For years you were my mother AND my father. You protected me from many of the evils of the World while still giving me the freedom to learn things for myself. You sacrificed a lot to give me what I needed in life. You taught me about courage, about music, about strength, about making the most of things, and about English comedy.

You were on my side when my deputy principal isolated me from my classmates the day I went to school in ugg boots. You consoled me when my under 15s footy team lost the grand final. You were there to congratulate me when I graduated from primary school, from high school, and from university. You knew when I came back from a mid-year-12 trip to Rottnest Island with mates that I’d had a lot to drink that week. You took me in when I broke up from my first major relationship. You gave me my first driving lesson; your advice still in my ear… “Remember that you are the only sane person on the road”. You were, and still are, the only person who didn’t need to have a conversation with me to be in tune with me; sitting silently together was enough. You sent me care packages during my early days in Mumbai; when I was lonely, scared and homesick. You made my children smile when you held them, and as I saw you with them I also saw you in them. You accepted my wife into your life and into our family, and loved her as if she was an extension of myself. You were my safety net whenever I flew the trapeze of life. And now you’re gone.

I’m doing all of the right things when it comes to grieving, and about dealing with things. I got to see you before you passed away. I’ve said goodbye in person while holding your hand. I’ve had time to myself. I’ve talked to people. I’ve cried and I’ve hit things. I’ve reminisced while collating photos for the slideshow which ran during your funeral. I wrote and delivered your eulogy, and your death notice in the newspaper & on social media. I’ve accepted the condolences and well wishes of many people. I’m writing this post. I’ve spent time with Caroline the counsellor, and have booked in more time with her. I’m busying myself with work. I’m even getting excited about our purple-clad footy team!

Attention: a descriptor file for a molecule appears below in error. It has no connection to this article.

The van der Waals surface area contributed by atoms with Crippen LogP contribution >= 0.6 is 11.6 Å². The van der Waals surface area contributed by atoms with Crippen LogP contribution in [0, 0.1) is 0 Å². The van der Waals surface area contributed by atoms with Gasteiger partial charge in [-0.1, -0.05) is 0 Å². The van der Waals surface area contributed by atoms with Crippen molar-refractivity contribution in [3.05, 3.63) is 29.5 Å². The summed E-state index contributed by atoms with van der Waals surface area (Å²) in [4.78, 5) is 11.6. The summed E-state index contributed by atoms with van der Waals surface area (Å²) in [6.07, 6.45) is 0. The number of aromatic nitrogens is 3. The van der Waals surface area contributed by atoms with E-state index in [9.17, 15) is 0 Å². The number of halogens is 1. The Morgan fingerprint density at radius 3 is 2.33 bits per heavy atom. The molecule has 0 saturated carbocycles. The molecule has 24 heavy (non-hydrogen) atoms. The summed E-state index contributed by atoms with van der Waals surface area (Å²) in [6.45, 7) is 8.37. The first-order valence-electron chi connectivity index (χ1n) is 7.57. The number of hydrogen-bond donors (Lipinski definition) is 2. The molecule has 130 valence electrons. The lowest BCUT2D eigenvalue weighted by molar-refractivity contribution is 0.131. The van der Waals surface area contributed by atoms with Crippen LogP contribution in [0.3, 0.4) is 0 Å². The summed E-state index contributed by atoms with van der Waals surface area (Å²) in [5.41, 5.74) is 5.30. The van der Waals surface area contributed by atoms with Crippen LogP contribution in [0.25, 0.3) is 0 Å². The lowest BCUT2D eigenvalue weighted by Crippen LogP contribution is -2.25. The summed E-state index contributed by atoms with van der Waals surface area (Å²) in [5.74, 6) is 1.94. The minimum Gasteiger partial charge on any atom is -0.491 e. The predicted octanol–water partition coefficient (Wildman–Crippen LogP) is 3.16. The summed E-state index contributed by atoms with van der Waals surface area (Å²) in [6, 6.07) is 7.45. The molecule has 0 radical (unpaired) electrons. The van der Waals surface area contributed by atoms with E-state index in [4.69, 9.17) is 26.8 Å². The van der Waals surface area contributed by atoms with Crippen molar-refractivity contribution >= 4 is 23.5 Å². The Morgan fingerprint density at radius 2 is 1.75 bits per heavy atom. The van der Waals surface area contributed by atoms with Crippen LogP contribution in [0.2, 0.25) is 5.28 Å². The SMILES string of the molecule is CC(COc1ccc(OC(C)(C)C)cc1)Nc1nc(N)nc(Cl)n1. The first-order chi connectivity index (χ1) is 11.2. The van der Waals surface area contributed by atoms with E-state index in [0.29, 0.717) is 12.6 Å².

We haven’t spent a lot of time together in the same place during the last few years, which by rights should really help me to adjust to life without you around. I have a young family of my own now, and a career that goes some way towards supporting them. You have said that you are proud of me for doing this, and given we have a family history of nomadicity I don’t have too many regrets about not being around in person. I miss you so very much however, and despite all of the grief resolution boxes I’m ticking I am struggling, and I expect to for a while yet. But I was thinking: am I missing you or am I missing the idea of you? I will always miss you but I will always have the thought of you in my mind. I have photos, memories, anecdotes and artefacts of you. So what is it that I cannot let go of?

Letting go…

That’s it, isn’t it? I need to let go. I need to move on. You have been on duty for all of your life, on guard from one thing or another; from the Blitz to lung cancer. And you have been on duty for all of my life as well; from fatherless love child to father of two lovely children. It’s time for you to rest, and for me to stand to arms. You were there for your family, now it’s time for me to be there for my family; it’s time to look after me and mine. And it’s time for me to put you to bed… Nigh night, See you in the morning, Sweet dreams.

Bye Mum. I love you.

Johannes.

* Not their real name… or is it???